The other two cases that the minister mentions in his reply to the parliament question is that of Rajesh Pratap Singh, another assistant general manager at Kolkata, who was caught by the Central Bureau of Investigation (CBI) accepting a bribe. According to the minister, two cases have been registered against him-for possession of disproportionate assets and for accepting a bribe. 
Mr Chandrashekhar's question to the ministry of finance, based on Moneylife reports was simple: "Whether any investigations have been conducted into the allegations of irregularity, bribery and corruption by the staff" at SEBI. Minister of state for finance Namo Narian Meena responded by giving three examples (Click here to read the PDF document)
The more recent case is the one involving Avarjeet Singh, a deputy general manager, who was also caught by the CBI for accepting a bribe and is now on bail (Bribery: SEBI must show good governance). Here too, we had learnt that the CBI may broaden investigation to nearly a score of entities that were part of the same investigation and order, where Mr Singh had demanded a bribe. 





Vaibhav Dhoka

5 years ago

It was never well at SEBI's intermediary department which has become den of corruption.They are not anwserable as seniors are loaded with their own internal problems.They are like Talathis and Havaldar in revenue and police department.They behave like them.

Pradeep R Hattangadi

5 years ago

See Everything But Ignore - SEBI


5 years ago

i got lot to say about the malpractice in the sebi. my cases still pending with the SEBI. well known [former WTM Mr Abraham and Mr MS Sahoo handled my cases and i have personally given lot of evidences to prove against the fraud has been committed by one brokerages along with the country's biggest depository. but nothing had been taken by the SEBI top officials even at this point of time. i am now processing these through the Court of law since the SEBI has totally proved ineffective with reference to the "investors protection"


5 years ago

Once again I ask the question. Who is watching the 'watchdog'. At present SEBI seems only interested in regulating Mutual Fund distributors. I wish they would rather concentrate on getting their own house in order.


nagesh kini

In Reply to Jayant 5 years ago

This so-called watch dog can neither bark nor bite - it is toothless and high time replaced with a better breed.

ICICI Bank to hike overseas ATM cash withdrawal fee by 17%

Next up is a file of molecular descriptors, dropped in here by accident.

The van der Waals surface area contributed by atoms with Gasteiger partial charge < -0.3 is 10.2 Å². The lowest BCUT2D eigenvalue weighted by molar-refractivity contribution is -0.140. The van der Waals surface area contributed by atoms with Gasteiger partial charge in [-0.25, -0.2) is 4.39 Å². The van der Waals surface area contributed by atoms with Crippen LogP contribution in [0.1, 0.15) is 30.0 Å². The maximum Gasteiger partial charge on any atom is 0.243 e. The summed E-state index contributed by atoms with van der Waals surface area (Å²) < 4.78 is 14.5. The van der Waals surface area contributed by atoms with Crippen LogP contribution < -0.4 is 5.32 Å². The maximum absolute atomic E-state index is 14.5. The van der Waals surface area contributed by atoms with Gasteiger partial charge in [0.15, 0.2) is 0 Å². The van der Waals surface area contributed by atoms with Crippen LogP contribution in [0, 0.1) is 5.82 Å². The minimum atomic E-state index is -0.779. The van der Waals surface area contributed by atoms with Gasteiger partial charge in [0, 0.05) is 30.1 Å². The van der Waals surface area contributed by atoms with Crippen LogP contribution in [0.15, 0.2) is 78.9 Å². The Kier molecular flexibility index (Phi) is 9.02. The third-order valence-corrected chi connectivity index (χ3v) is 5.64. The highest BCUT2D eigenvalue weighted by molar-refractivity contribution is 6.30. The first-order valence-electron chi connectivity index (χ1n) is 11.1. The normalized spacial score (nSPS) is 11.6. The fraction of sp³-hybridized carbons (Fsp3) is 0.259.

“With effect from 15 September 2012 ATM cash withdrawal fee at international location will be...

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PNB lowers home, car loans interest rates by up to 0.5%

In the housing loan segment, interest rate has been reduced by 0.25% while interest rate on car loans has been slashed by 0.5% effective today

New Delhi: State-owned lender Punjab National Bank (PNB) slashed interest rates on home and car loans by up to 0.5%, reports PTI.
In the housing loan segment, the rate has been reduced by 0.25% while interest rate on car loans has been slashed by 0.5% effective today.
The decision to lower rate comes within days of finance minister P Chidambaram asking PSU banks to cut interest rates with a view to boosting sales of consumer goods and promoting growth. The minister had cited the example of SBI on how EMI reduction boosted the sales of cars.
Home loans of up to Rs75 lakh would now attract an interest rate of 10.50% or the base rate. Earlier, the interest rate was base rate plus 0.25% amounting to 10.75%, PNB said in a statement.
Similarly, the rate has been reduced for home loans above Rs75 lakh to 10.75% from 11% earlier.
With regard to car loans, three-year loans would now be available at 11.50% against 12%, down by 0.5%.
Car loans above three years would also attract 0.5% lower rate at 12% compared to 12.50% earlier, it said.
Last month, another public sector lender Central Bank of India had announced it will cut interest rates on housing and other loans by up to 0.5% from 1st September.
Last week, Corporation Bank slash interest rates on home, car and educational loans for a limited period of three months. The bank also decided to waive the processing fee for these loans.
Interest rates for Corp Home Housing loan for up to Rs50 lakh is 10.50%. The new rates is 10.75% for loans up to Rs1 crore and 11% for loans exceeding Rs1 crore. The bank was earlier charging 11.25% interest on home loans.